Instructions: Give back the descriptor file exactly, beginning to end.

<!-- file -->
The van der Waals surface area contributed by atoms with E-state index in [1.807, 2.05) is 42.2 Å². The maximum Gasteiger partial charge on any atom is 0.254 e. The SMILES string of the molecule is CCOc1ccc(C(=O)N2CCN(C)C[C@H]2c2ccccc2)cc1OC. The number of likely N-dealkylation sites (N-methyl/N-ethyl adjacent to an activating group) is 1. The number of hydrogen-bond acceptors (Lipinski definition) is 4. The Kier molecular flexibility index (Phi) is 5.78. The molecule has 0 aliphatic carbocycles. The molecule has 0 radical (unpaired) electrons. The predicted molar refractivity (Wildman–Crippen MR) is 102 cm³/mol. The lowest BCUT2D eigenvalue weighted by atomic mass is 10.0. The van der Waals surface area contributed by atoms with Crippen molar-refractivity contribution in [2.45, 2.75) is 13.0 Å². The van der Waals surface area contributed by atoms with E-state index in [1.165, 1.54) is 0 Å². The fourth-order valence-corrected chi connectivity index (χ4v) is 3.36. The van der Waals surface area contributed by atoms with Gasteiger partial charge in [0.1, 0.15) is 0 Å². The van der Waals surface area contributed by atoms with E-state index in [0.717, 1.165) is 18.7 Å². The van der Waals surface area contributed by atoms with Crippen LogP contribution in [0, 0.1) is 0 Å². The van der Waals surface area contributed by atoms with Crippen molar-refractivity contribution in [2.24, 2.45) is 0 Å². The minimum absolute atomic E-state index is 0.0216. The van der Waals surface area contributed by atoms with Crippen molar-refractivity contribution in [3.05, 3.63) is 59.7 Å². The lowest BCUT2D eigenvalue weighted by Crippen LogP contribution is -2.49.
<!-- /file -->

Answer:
The van der Waals surface area contributed by atoms with E-state index in [1.807, 2.05) is 42.2 Å². The maximum Gasteiger partial charge on any atom is 0.254 e. The SMILES string of the molecule is CCOc1ccc(C(=O)N2CCN(C)C[C@H]2c2ccccc2)cc1OC. The number of likely N-dealkylation sites (N-methyl/N-ethyl adjacent to an activating group) is 1. The number of hydrogen-bond acceptors (Lipinski definition) is 4. The Kier molecular flexibility index (Phi) is 5.78. The molecule has 0 aliphatic carbocycles. The molecule has 0 radical (unpaired) electrons. The predicted molar refractivity (Wildman–Crippen MR) is 102 cm³/mol. The lowest BCUT2D eigenvalue weighted by atomic mass is 10.0. The van der Waals surface area contributed by atoms with Crippen molar-refractivity contribution in [2.45, 2.75) is 13.0 Å². The van der Waals surface area contributed by atoms with E-state index in [1.165, 1.54) is 0 Å². The fourth-order valence-corrected chi connectivity index (χ4v) is 3.36. The van der Waals surface area contributed by atoms with Gasteiger partial charge in [0.1, 0.15) is 0 Å². The van der Waals surface area contributed by atoms with E-state index in [0.717, 1.165) is 18.7 Å². The van der Waals surface area contributed by atoms with Crippen LogP contribution in [0, 0.1) is 0 Å². The van der Waals surface area contributed by atoms with Crippen molar-refractivity contribution in [2.24, 2.45) is 0 Å². The minimum absolute atomic E-state index is 0.0216. The van der Waals surface area contributed by atoms with Crippen molar-refractivity contribution in [3.05, 3.63) is 59.7 Å². The lowest BCUT2D eigenvalue weighted by Crippen LogP contribution is -2.49.